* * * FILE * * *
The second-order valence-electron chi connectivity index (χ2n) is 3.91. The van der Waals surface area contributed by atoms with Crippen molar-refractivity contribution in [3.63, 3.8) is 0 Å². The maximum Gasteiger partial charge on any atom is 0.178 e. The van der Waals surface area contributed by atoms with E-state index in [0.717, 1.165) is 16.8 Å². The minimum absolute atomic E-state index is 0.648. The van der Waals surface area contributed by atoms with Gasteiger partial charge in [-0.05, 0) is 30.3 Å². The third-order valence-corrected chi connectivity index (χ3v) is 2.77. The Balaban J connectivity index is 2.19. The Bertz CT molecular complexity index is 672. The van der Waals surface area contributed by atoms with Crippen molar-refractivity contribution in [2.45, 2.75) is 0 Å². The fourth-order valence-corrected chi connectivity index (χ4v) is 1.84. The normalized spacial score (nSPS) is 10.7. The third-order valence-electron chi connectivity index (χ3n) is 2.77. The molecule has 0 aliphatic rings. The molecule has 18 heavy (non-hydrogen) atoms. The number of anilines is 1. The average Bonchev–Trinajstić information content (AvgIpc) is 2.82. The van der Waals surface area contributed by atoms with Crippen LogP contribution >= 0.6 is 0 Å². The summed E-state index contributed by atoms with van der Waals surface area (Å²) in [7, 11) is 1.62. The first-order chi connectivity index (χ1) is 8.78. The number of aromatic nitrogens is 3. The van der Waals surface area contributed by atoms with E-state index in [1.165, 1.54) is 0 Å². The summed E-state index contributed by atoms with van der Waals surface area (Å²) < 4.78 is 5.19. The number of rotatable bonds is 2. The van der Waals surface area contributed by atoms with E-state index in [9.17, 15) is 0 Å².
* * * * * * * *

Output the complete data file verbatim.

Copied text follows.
The second-order valence-electron chi connectivity index (χ2n) is 3.91. The van der Waals surface area contributed by atoms with Crippen molar-refractivity contribution in [3.63, 3.8) is 0 Å². The maximum Gasteiger partial charge on any atom is 0.178 e. The van der Waals surface area contributed by atoms with E-state index in [0.717, 1.165) is 16.8 Å². The minimum absolute atomic E-state index is 0.648. The van der Waals surface area contributed by atoms with Gasteiger partial charge in [-0.05, 0) is 30.3 Å². The third-order valence-corrected chi connectivity index (χ3v) is 2.77. The Balaban J connectivity index is 2.19. The Bertz CT molecular complexity index is 672. The van der Waals surface area contributed by atoms with Crippen molar-refractivity contribution in [2.45, 2.75) is 0 Å². The fourth-order valence-corrected chi connectivity index (χ4v) is 1.84. The normalized spacial score (nSPS) is 10.7. The third-order valence-electron chi connectivity index (χ3n) is 2.77. The molecule has 0 aliphatic rings. The molecule has 18 heavy (non-hydrogen) atoms. The number of anilines is 1. The average Bonchev–Trinajstić information content (AvgIpc) is 2.82. The van der Waals surface area contributed by atoms with Crippen LogP contribution >= 0.6 is 0 Å². The summed E-state index contributed by atoms with van der Waals surface area (Å²) in [7, 11) is 1.62. The first-order chi connectivity index (χ1) is 8.78. The number of aromatic nitrogens is 3. The van der Waals surface area contributed by atoms with E-state index in [1.165, 1.54) is 0 Å². The summed E-state index contributed by atoms with van der Waals surface area (Å²) < 4.78 is 5.19. The number of rotatable bonds is 2. The van der Waals surface area contributed by atoms with E-state index in [9.17, 15) is 0 Å².